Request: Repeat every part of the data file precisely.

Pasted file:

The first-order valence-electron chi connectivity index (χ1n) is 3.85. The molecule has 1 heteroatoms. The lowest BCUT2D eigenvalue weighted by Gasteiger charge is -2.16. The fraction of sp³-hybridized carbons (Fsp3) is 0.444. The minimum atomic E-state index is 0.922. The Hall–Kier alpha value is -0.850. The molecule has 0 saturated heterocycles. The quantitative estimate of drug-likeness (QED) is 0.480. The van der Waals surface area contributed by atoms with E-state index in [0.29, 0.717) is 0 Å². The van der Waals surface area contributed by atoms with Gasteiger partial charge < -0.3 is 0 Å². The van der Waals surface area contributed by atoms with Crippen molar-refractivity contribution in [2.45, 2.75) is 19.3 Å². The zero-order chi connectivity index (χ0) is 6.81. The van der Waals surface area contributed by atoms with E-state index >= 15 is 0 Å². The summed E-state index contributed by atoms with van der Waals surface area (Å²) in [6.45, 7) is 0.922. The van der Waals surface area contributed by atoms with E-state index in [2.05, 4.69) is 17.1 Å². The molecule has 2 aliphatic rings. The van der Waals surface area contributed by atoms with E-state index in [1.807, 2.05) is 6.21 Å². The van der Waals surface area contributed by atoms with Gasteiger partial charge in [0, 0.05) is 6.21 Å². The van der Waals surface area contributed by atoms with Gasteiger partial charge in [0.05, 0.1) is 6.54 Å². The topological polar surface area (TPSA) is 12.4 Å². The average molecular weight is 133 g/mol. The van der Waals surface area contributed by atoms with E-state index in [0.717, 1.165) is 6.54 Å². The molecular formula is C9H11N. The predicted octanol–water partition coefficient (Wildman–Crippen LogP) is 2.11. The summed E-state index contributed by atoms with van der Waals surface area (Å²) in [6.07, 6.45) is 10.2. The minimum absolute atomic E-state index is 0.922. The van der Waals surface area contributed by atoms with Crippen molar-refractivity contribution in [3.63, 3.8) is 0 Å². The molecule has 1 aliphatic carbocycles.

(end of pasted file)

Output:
The first-order valence-electron chi connectivity index (χ1n) is 3.85. The molecule has 1 heteroatoms. The lowest BCUT2D eigenvalue weighted by Gasteiger charge is -2.16. The fraction of sp³-hybridized carbons (Fsp3) is 0.444. The minimum atomic E-state index is 0.922. The Hall–Kier alpha value is -0.850. The molecule has 0 saturated heterocycles. The quantitative estimate of drug-likeness (QED) is 0.480. The van der Waals surface area contributed by atoms with E-state index in [0.29, 0.717) is 0 Å². The van der Waals surface area contributed by atoms with Gasteiger partial charge < -0.3 is 0 Å². The van der Waals surface area contributed by atoms with Crippen molar-refractivity contribution in [2.45, 2.75) is 19.3 Å². The zero-order chi connectivity index (χ0) is 6.81. The van der Waals surface area contributed by atoms with E-state index >= 15 is 0 Å². The summed E-state index contributed by atoms with van der Waals surface area (Å²) in [6.45, 7) is 0.922. The van der Waals surface area contributed by atoms with E-state index in [2.05, 4.69) is 17.1 Å². The molecule has 2 aliphatic rings. The van der Waals surface area contributed by atoms with E-state index in [1.807, 2.05) is 6.21 Å². The van der Waals surface area contributed by atoms with Gasteiger partial charge in [0, 0.05) is 6.21 Å². The van der Waals surface area contributed by atoms with Gasteiger partial charge in [0.05, 0.1) is 6.54 Å². The topological polar surface area (TPSA) is 12.4 Å². The average molecular weight is 133 g/mol. The van der Waals surface area contributed by atoms with E-state index in [0.717, 1.165) is 6.54 Å². The molecular formula is C9H11N. The predicted octanol–water partition coefficient (Wildman–Crippen LogP) is 2.11. The summed E-state index contributed by atoms with van der Waals surface area (Å²) in [6.07, 6.45) is 10.2. The minimum absolute atomic E-state index is 0.922. The van der Waals surface area contributed by atoms with Crippen molar-refractivity contribution in [3.63, 3.8) is 0 Å². The molecule has 1 aliphatic carbocycles.